Recently I came across 2 Timothy 3:10 in the NLT:  “But you, Timothy, certainly know what I teach, and how I live, and what my purpose in life is. You know my faith, my patience, my love and my endurance.”

It occurred to me that Paul’s clear purpose in life would give birth to what he taught, and how he lived. It seems to me that there are lots of leaders who don’t have a clear purpose in life, but just keep busy with various duties and responsibilities given to them,

My purpose in life is: To develop, equip and empower leaders in local churches so that they finish their race well. I can’t begin to tell you how much joy knowing this gives me. My purpose is like a compass, a road map and a  blue print that enables me to know what to do or not do; what to say yes or no to. Rick Warren share three questions to help you discover your life purpose.

Guest post by Rick Warren

We all need a life objective—a vision of what we believe God wants to do in our lives. Because if we can visualize it, we can accomplish it.

The apostle Paul had a life objective, and he described it in Romans 15:20: “It has always been my ambition to preach the gospel where Christ was not known, so that I would not be building on someone else’s foundation” (NIV). Paul’s objective for his life was to preach where no one else had preached before.

You need a life objective too. You should have more than a vague idea of what you want to do with your life. You need something written down on paper.

Why is a life objective so important?

  • It reduces frustration. When you know why you exist, it makes the little decisions easier.
  • It increases motivation. When you have defined your purpose clearly, you have a reason to get out of bed.
  • It allows for concentration. People become successful because they focus on a single thing and stop dabbling around.
  • It attracts cooperation. When you decide where you want to go in life, you’ll find many others who want to go with you.

Determining your life objective

I want to suggest three simple but important steps for determining God’s objective for your life. But before you can follow these steps, you need to meet the prerequisite: You need to spend time alone with God. Many people don’t determine God’s objective for their lives because they’ve never stopped long enough to consider what it is. They’re simply too busy.

Psychologist Rollo May once said, “It is an ironic habit of human beings to run faster when we have lost our way.”

After Paul became a follower of Jesus, he spent time alone with God in Arabia. He spent three years in the desert listening to God and asking him to give him a vision for his life.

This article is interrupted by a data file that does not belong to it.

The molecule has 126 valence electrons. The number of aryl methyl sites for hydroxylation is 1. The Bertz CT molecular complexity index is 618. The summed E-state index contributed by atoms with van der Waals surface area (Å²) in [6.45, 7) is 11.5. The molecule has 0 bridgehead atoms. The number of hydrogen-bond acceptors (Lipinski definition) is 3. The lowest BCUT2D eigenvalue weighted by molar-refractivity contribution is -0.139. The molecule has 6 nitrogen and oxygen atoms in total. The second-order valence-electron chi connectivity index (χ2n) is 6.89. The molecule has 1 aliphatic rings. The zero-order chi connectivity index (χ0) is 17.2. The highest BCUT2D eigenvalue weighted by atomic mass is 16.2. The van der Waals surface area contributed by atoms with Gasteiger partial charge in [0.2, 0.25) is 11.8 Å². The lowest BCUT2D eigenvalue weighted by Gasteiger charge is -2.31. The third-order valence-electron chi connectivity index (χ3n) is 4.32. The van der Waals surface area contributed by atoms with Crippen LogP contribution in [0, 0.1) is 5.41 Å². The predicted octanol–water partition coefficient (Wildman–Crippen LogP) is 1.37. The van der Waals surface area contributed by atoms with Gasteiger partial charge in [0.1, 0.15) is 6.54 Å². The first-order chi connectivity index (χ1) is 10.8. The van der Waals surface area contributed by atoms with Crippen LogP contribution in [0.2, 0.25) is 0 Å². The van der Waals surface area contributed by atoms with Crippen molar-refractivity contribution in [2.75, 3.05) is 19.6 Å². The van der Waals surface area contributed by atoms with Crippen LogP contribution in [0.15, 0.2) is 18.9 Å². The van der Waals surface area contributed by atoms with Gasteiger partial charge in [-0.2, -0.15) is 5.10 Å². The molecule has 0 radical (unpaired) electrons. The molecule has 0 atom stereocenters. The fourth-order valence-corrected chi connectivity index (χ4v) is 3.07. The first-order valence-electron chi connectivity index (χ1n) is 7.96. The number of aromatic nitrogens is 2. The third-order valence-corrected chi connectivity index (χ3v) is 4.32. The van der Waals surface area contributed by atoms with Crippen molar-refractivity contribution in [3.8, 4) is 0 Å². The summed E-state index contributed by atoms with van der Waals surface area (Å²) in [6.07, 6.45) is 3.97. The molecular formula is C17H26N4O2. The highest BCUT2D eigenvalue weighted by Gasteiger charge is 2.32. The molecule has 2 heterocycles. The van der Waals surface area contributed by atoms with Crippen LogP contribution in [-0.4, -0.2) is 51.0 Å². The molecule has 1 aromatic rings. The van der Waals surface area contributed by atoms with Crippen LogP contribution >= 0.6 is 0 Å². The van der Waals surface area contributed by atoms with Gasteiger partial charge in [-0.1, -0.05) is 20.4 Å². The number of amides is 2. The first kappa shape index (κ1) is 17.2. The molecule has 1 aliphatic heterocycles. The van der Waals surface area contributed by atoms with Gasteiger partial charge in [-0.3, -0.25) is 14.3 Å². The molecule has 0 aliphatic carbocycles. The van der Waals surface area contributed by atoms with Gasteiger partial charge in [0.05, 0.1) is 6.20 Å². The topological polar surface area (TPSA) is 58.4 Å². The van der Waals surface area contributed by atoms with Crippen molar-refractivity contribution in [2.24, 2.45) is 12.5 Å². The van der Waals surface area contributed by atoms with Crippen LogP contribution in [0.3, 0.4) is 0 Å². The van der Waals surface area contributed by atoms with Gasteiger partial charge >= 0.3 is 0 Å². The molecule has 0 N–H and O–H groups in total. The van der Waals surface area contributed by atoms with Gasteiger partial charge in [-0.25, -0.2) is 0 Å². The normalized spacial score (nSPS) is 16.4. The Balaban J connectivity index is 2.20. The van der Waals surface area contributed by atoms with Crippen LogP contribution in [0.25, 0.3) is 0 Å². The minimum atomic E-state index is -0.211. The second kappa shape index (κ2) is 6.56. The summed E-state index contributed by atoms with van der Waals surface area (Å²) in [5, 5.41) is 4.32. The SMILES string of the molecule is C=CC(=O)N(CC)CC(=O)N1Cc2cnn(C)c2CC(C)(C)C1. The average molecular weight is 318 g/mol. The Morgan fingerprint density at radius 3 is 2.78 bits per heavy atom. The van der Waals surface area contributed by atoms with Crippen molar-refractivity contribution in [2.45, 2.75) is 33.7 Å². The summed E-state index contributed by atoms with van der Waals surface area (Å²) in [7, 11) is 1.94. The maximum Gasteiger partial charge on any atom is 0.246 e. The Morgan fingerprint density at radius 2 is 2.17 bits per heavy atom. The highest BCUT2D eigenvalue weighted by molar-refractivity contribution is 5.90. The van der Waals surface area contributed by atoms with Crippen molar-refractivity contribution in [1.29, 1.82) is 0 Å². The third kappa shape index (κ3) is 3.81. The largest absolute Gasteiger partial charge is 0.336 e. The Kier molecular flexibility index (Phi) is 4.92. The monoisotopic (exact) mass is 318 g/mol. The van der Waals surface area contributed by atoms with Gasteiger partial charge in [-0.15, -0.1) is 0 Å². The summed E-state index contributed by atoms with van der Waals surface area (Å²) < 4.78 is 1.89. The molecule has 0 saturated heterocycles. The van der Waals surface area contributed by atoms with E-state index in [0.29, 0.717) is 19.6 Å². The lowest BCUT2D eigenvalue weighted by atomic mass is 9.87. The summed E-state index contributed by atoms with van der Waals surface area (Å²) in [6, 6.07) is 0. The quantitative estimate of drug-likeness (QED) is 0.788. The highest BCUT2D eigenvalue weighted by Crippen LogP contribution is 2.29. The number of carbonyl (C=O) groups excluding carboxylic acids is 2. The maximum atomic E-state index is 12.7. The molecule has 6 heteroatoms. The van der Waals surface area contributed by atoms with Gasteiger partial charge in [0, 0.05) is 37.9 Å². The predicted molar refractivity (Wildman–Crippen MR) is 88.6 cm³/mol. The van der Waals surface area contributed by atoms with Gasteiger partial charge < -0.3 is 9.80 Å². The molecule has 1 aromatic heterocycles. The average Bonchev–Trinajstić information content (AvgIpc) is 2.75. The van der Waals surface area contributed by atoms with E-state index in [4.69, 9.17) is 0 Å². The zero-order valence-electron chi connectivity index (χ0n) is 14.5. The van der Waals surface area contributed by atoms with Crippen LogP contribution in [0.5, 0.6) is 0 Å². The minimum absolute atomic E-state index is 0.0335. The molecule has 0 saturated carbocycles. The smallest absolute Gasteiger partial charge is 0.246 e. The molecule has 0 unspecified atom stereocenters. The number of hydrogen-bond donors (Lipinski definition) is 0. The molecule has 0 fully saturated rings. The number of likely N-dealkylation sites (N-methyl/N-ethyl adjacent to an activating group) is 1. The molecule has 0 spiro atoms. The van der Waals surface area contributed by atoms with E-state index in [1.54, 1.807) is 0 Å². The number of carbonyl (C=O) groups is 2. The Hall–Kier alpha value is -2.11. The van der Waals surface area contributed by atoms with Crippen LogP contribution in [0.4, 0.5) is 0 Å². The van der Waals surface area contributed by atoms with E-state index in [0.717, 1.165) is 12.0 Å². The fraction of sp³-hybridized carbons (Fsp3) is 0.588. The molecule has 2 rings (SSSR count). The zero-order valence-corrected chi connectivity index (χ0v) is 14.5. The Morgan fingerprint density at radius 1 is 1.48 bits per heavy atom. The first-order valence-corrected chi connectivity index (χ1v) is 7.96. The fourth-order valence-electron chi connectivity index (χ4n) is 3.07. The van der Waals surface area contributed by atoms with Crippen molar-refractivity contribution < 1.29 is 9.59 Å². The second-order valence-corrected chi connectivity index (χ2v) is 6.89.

When you spend time alone with God, ask yourself these three questions.

1. What are my gifts? We have different gifts, according to the grace given to each of us” (Romans 12:6 NIV).

You’re unique—one in 8 billion! When you get to heaven, God won’t question you about why you’re not more like Moses or Billy Graham. God wants you to live the life he created you to fulfill.

The key to finding success is to invest your life in the gifts and talents God has given you. They will always point you to his will for your life.

2. What are some of my experiences that God might want to use? “We know that in all things God works for the good of those who love him, who love him, who have been called according to his purpose” (Romans 8:28 NIV).

God uses all of your experiences, even the painful ones, to shape you for what he wants to do through you. He’ll use those experiences to help you minister to others in the same situation you’ve been in before. God never wastes a hurt.

Even before you became a Christian, God already knew which people he wanted you to reach. He knew how he would use your pain to help someone else.

Identify the experiences—both good and bad—that have shaped your life, and consider each one as you look to God for guidance on what he wants you to do.

3. What’s most important? “I may do anything, but everything is not useful. Yes, I may do anything but everything is not constructive” (1 Corinthians 10:23 PHILLIPS).

Successful people have learned to eliminate what won’t matter ten years from now, much less in eternity. Successful people focus on what will last.

William James once said, “The great use of life is to spend it for something that will outlast it.”

So, what will last the longest?

The Bible says two things will last forever. Everything else will burn away.

  1. God’s Word—“Heaven and earth will pass away, but my words will never pass away” (Matthew 24:35 NIV).
  2. People—Humans will spend forever in either heaven or hell.

If God has given you a life goal, it will somehow involve God’s Word and people.

Ask yourself these three questions, and then write your answers on paper. Nothing becomes dynamic until it becomes specific. If you can write a life objective down, you can achieve it.

Then, make sure you review your objective frequently until it’s ingrained into the patterns of your life.

Make your life count. Don’t waste it.